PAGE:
Prague, June 6 (CTK) – Exalted moralising has been accompanying with differing strength the policy of the Czech conservative government TOP 09 since it was created in 2009 and it is precisely this that has been stripping it of voter support of late, Bohumil Pecinka writes in weekly Reflex out yesterday.
He writes that first, voters of President Milos Zeman were disenchanted after a series of his unfortunate steps soon after he was sworn in in March, but now disillusionment has reached the surroundings of his rival, TOP 09 head and Foreign Minister Karel Schwarzenberg, Pecinka writes.
The launch of Forum of Karel Schwarzenberg that wants to encourage interest of young people, and not only of them, in social themes and politics, on May 29 was a disappointment, Pecinka writes.
The event only attracted some 50 supporters of Schwarzenberg, who heard moralising talks about politics and the wisdom of young voters that they heard hundreds times before, Pecinka writes.
He writes that about 30 photographers were trying in vain to record at least flickers of the January presidential election campaign that reminded of something between the 1989 Velvet Revolution that toppled the communist regime and the celebrations of the hockey’s team’s win at the 1998 Nagano Olympics.
The awkward situation was ended with an organiser’s call on those present to move to a nearby pub for “beer with Karel” that echoed Schwarzenberg’s meetings with young voters during the election campaign, Pecinka writes.
He writes that most participants felt that something has ended, but no one knew what exactly.
In the latest public opinion poll, Schwarzenberg’s popularity dropped by 9 percent and TOP 09 also markedly lost in two separate polls, Pecinka writes.
He writes that the liberal town voters of Schwarzenberg suffered the first shock when he did not react for many days to the Social Democrat (CSSD) and Communist (KSCM) coup in the Totalitarian Study Regimes Institute (USTR), in which then director Daniel Herman was dismissed earlier this year.
It eventually leaked out that a part of TOP 09 was long preparing for the move, named Herman’s opponents to the institute’s council and in exchange, it obtained the post of USTR deputy director, Pecinka writes.
Top 09 bases its success on Prague where it gained every fourth vote in the mid-2010 general election, Pecinka writes.
That is why its middle-class voters were surprised when their representatives at the Prague City Hall behaved like Jiri Paroubek in May, Pecinka writes.
Paroubek, then CSSD head, toppled Mirek Topolanek’s (Civic Democrats, ODS) second government halfway through the Czech EU presidency in March 2009. A majority of people then dismissed Paroubek’s step which firmed the then weak ODS, Pecinka writes.
TOP 09 took a similarly suicidal step at the Prague City Hall last week when it toppled the “Prague government” headed by the popular mayor Bohuslav Svoboda (ODS), Pecinka writes.
He says it showed later that TOP 09 did not have any preliminary agreement on support with any opposition party. It counted with that people from around “Godfather” Tomas Hrdlicka whom it criticised before the 2010 elections would supply votes to it.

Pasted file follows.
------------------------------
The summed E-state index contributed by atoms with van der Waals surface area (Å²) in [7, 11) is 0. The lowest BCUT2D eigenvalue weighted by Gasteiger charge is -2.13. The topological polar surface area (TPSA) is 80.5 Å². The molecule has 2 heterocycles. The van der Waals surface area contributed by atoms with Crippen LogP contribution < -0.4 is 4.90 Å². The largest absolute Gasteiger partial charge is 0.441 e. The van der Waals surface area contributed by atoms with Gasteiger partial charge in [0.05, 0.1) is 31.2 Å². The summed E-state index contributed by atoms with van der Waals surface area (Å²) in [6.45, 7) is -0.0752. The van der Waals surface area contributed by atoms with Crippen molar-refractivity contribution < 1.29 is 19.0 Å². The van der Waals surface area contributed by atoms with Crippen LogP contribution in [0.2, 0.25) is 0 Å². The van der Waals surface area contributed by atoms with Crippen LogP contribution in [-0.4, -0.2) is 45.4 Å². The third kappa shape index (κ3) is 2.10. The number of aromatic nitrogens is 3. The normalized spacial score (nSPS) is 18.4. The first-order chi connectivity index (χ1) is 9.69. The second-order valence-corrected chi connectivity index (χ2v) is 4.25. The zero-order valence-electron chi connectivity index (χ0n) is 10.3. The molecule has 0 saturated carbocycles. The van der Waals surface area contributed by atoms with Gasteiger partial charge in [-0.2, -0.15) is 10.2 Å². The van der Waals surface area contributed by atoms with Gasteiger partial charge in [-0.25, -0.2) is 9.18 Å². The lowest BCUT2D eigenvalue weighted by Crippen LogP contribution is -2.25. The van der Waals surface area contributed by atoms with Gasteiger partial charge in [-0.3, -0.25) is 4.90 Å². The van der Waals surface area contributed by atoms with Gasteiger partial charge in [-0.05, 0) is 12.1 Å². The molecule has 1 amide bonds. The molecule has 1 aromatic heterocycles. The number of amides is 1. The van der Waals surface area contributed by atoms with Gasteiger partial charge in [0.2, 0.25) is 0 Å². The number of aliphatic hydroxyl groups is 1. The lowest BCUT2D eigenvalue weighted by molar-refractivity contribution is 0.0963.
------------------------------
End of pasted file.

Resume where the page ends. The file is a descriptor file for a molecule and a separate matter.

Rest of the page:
The USTR and Prague City Hall cases prove that TOP 09′s policy remains based on the old Christian Democrat (KDU-CSL) policy “you give me a post and I’ll give you another one in exchange,” Pecinka writes.
Many TOP 09 members, including first deputy chairman and Finance Minister Miroslav Kalousek are former KDU-CSL members.
Pecinka writes that the shining phenomeon Schwarzenberg could arise in the presidential election thanks to two things.
The town liberal-minded voters were against a return of CSSD old-timers around Zeman and their months-long search for a representative brought them to the personality of Schwarzenberg, Pecinka writes.
The politically half-dead man became a saint in confrontation with Zeman.
Another cause of the appearance of the glaring comet was the excellent marketing that contributed to the division of the Czech world into “we” and “they.” However, it seems that the bet on marketing has been rather abused by TOP 09 as well as Schwarzenberg of late, Pecinka writes.
This can be exemplified with the situation around businessman Alexei Torubarov whom Russia wanted back and he was really extradited. This happened after three Czech courts gave their verdicts in early May, Pecinka recalls.
He writes that Schwarzenberg and Kalousek turned his departure from Prague into a gunslinger story that they sold to several papers to prove that they place human rights above deals with Russian President Vladimir Putin who was just receiving Czech PM Petr Necas and a delegation of several dozen businessmen.
Some participants in the Torubarov action, headed by former dissident Herman Chromy, say Schwarzenberg’s ministry fatally failed in the case having sent distorted information on Torubarov’s activity to the courts, Pecinka writes.
When it was necessary to somehow iron out the scrape accompanying Torubarov’s deportation, information about the courageous protest by the Schwarzenberg-Kalousek couple , partially at the airport, appeared, Pecinka writes.
He writes that journalist Jaroslav Plesl described this saying “the Karel-Mirek tandem is the peak of political cynicism. Schwarzenberg is presenting himself as an idiot in order to allow Kalousek to pretend being a hero.”
Czech NGO Queries Russian Businessman’s Extradition
MOSCOW, June 1 (RIA Novosti) – The Czech Helsinki Committee (CHV) has questioned the decision to extradite Russian businessman Alexei Torubarov to Russia because his asylum request was not given proper consideration, the CTK news agency reported on Saturday.
CHV’s Lubica Turzova said Czech Justice Minister Pavel Blazek did not have the right to extradite Torubarov.
Blazek’s spokeswoman Stepanka Cechova previously said the minister had allowed the extradition to go head after it had been approved by the Supreme Court.
Torubarov was accused in Russia of committing gross fraud and blackmailing a secret service officer. He claims he himself was blackmailed by the Russian secret service, police and organized crime groups, CTK reported.
He applied for asylum in the Czech Republic, but was taken into custody under an international arrest warrant.
However, when Torubarov was to leave for Russia on May 2, the Czech finance, foreign, transport and interior ministers attempted to stop the extradition, the agency said.
“A justice minister must not allow the extradition of a person whose asylum proceedings are underway,” the CHV said in a press release, adding that Blazek’s explanation that he had acted on the basis of a court ruling amounted to passing the buck.
A minister can ban extradition even if courts allow it, the CHV said.